Upon seeing the presentation of Microsoft's (NASDAQ:MSFT) Surface, basically a Windows 8 tablet, I have to say that this product, along with other Windows 8 tablets, will be competitive. They will be competitive with Apple's (NASDAQ:AAPL) iPad in the mid to high range market, and will destroy such a market for tablets based on Google's (NASDAQ:GOOG) Android.
Why is this so? It's not because of some kind of hardware brilliance by Microsoft or others, though the Surface has many nice touches, such as the built-in stand and especially the covers that double up as keyboards. No, it's rather something more basic and intrinsic.
It's the fact that these tablets will really enable people to fully substitute carrying a laptop around. They will have enough flexibility, enough power and the right software for doing so. This is something at which the iPad still fails (and where Android does even worse).
Those in households having iPads and laptops probably reached this conclusion as well. When you are traveling and plan on doing some work, do you ever take only the iPad? I know I don't. I take the iPad and the laptop. The iPad ends up being used mostly for entertainment, whereas the laptop does all the heavy lifting, from running Word, Excel, Programming, a Database (I actually have SQL Server on my laptop), running the broker's trading workstation, etc. Most of this can't be done in practical terms on the iPad, even if there are attempts to replicate some of the functions. Yet the Windows 8 tablets, Surface included, promise to be able to fill those roles. Indeed, Windows RT - which won't be able to run legacy software - also seems to recognize this and will come bundled with Office right from the start.
A possible downside
While I believe that this will make Microsoft-based tablets competitive, its Surface Pro version still seems a bit half-baked. In the attempt to feed it Intel's (NASDAQ:INTC) Ivy Bridge i5, the device ended up being a little on the thick side and needing active cooling. It would seem Microsoft would do better to have a second go at this and use a slightly less powerful Intel processor, to get the device using passive cooling and getting a bit slimmer.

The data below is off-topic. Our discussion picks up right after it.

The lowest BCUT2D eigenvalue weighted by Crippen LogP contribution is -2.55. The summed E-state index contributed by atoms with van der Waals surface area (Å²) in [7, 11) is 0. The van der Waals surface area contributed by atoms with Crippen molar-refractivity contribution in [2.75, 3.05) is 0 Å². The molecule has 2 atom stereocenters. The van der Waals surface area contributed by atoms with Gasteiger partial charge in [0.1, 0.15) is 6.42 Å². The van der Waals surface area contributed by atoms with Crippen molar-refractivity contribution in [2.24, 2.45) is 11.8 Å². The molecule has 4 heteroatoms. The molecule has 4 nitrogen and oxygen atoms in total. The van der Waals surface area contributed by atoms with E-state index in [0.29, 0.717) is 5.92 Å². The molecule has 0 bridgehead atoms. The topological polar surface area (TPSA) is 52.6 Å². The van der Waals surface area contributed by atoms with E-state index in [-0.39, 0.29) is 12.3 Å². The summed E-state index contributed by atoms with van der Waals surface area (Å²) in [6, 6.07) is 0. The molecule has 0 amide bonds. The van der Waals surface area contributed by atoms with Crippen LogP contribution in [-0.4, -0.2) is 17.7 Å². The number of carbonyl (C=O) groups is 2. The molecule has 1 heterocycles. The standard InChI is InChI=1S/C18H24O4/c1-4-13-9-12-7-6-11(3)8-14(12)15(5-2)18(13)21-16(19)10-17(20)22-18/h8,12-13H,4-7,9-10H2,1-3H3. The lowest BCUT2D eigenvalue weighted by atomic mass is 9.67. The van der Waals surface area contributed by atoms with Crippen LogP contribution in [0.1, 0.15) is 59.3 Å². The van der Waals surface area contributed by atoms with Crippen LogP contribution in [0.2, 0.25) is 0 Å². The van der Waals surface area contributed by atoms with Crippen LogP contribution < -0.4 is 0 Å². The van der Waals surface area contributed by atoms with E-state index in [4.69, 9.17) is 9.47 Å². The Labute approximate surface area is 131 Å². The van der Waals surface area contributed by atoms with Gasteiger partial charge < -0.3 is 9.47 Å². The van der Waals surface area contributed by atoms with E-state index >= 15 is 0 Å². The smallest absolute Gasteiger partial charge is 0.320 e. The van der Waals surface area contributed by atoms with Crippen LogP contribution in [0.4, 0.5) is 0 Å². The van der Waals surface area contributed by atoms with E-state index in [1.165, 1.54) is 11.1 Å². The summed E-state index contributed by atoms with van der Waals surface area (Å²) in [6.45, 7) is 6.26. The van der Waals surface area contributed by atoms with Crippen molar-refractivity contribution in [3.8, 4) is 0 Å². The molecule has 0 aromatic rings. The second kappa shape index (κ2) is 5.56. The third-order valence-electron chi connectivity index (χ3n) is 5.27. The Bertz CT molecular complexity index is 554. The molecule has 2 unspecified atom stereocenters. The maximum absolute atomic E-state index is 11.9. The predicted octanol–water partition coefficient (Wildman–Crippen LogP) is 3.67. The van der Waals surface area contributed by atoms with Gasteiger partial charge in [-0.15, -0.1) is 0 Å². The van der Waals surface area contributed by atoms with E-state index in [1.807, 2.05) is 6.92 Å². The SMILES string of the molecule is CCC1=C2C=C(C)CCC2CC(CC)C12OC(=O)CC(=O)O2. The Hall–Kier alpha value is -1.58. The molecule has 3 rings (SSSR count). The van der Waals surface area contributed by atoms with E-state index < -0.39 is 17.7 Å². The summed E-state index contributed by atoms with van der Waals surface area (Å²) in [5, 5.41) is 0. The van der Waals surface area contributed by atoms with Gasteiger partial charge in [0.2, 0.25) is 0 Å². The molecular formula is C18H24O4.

There's also speculation regarding battery life, but taking into account the battery size in the Surface Pro (42 Wh) - which should be the one with higher power requirements due both to the more advanced display and especially the Intel i5 architecture - and knowing the battery life on comparably spec'd Ultrabooks, I'd expect the minimum claimed endurance will be around 6-7 hours, which is reasonable.
Albeit with a few rough edges in the Surface Pro model, Microsoft seems to be positioning itself to have a truly competitive product in the tablet market. This still doesn't solve the positioning in the mobile phone market, but it's a start. The biggest losers from this market entrance will probably be other mid to high end tablets, especially the Android-based ones, but it's also likely that the iPad will see its market share drop, given the better functionality these Windows 8 tablets will likely deliver.
At this point, the low end of the tablet space will probably remain free of Windows 8 competition. It will be hard for Windows to compete in the sub-$200 space with the OS being rumored to cost as much as $85 per license. This market segment should also be about to see news out of Google, and a further lowering of the price bar by Amazon.com (NASDAQ:AMZN).